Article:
On Writing a Personal History Essay

UPDATE: FRI, 2/19

Please have an electronic version of your revised essay available on WED, 2/24. We will pull them up on the laptops for review.


UPDATE: WED, 2/10

I’m out today because I’m home with my youngest (ear infection). Let’s push everything this week back by a day. Printed rough drafts (for sharing in peer response groups) are now due on FRIDAY, 2/12 (not Thursday, as originally planned). If computer space is available tomorrow, we will continue to draft (if not, we’ll do something else writing related). Also, this week’s vocab quiz is whenever I return (hopefully tomorrow!). Finally, blog posts look great! Don’t forget to comment thoughtfully at least twice per week.


Most of the basic material a writer works with is acquired before the age of fifteen.

In writing our personal history essays this week, we’ll use the definition that the New Yorker uses:

Writers reflect on the intimate events and memories that shaped their lives.

With this in mind, some guidelines:

  • Choose a specific moment—or series of related moments—in your life that shaped you in a meaningful way.
  • When choosing this moment(s), review the notebook work we’ve done recently and all year. Specifically, think about the childhood memories that Roxaboxen may have unearthed, the emotions evoked in your Lena Dunham write-like exercise, or the significant plot points in your life graphs.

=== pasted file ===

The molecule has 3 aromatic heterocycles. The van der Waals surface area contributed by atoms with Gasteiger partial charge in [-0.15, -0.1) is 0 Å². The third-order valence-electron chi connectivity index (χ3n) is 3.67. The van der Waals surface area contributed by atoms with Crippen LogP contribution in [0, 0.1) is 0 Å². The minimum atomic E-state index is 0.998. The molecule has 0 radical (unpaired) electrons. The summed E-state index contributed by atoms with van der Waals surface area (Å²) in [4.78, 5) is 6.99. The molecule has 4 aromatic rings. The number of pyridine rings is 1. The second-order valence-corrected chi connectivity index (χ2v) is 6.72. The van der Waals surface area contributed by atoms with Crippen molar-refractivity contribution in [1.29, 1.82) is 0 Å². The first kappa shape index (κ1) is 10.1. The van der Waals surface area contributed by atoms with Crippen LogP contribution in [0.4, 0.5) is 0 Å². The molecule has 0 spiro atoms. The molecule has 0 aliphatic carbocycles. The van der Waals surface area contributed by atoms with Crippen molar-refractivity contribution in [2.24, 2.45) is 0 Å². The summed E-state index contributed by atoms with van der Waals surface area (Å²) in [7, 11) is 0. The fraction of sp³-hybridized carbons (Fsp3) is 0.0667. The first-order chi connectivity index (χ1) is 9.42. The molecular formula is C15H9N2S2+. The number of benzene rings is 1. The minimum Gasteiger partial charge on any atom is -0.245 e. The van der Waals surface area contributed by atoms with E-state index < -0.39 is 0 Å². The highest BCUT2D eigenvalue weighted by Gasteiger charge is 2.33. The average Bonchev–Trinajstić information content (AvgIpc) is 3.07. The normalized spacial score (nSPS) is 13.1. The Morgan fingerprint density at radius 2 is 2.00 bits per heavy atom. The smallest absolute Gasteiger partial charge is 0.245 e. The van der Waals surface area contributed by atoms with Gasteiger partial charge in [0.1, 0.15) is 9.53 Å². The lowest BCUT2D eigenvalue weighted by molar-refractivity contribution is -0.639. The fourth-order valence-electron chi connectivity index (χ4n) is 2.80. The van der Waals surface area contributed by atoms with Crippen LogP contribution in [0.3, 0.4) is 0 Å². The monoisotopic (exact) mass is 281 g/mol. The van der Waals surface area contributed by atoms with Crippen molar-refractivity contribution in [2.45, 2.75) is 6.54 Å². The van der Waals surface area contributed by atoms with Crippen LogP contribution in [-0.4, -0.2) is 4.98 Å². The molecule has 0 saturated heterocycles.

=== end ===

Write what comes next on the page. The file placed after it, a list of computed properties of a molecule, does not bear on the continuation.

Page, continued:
• Be reflective in tone. In what ways this moment(s) has changed you? Use a combination of show and tell strategies to convey this change(s). Think about the personal history essays we’ve read—how did each writer convey the  impact of significant   moments in their lives?
  • Speaking of the personal history essays we’ve read, think about  what made each of these essays successful. As with all the professional texts we read, what can you learn and borrow from these writers?
  • Although all Six Traits are important in any essay, in a personal history essay, voice is key. As you draft your essay, read aloud your sentences to make sure the rhythms are engaging but natural.
  • Use the organization strategies we reviewed in class to help you develop your ideas.

Have a complete rough draft ready for peer response groups  on Thursday, 2/11.

As with our On Essays, I’ll be writing beside you. Click here to see how my draft is coming along; suggestions always welcome (click the “comment” bubble in the upper right hand corner).

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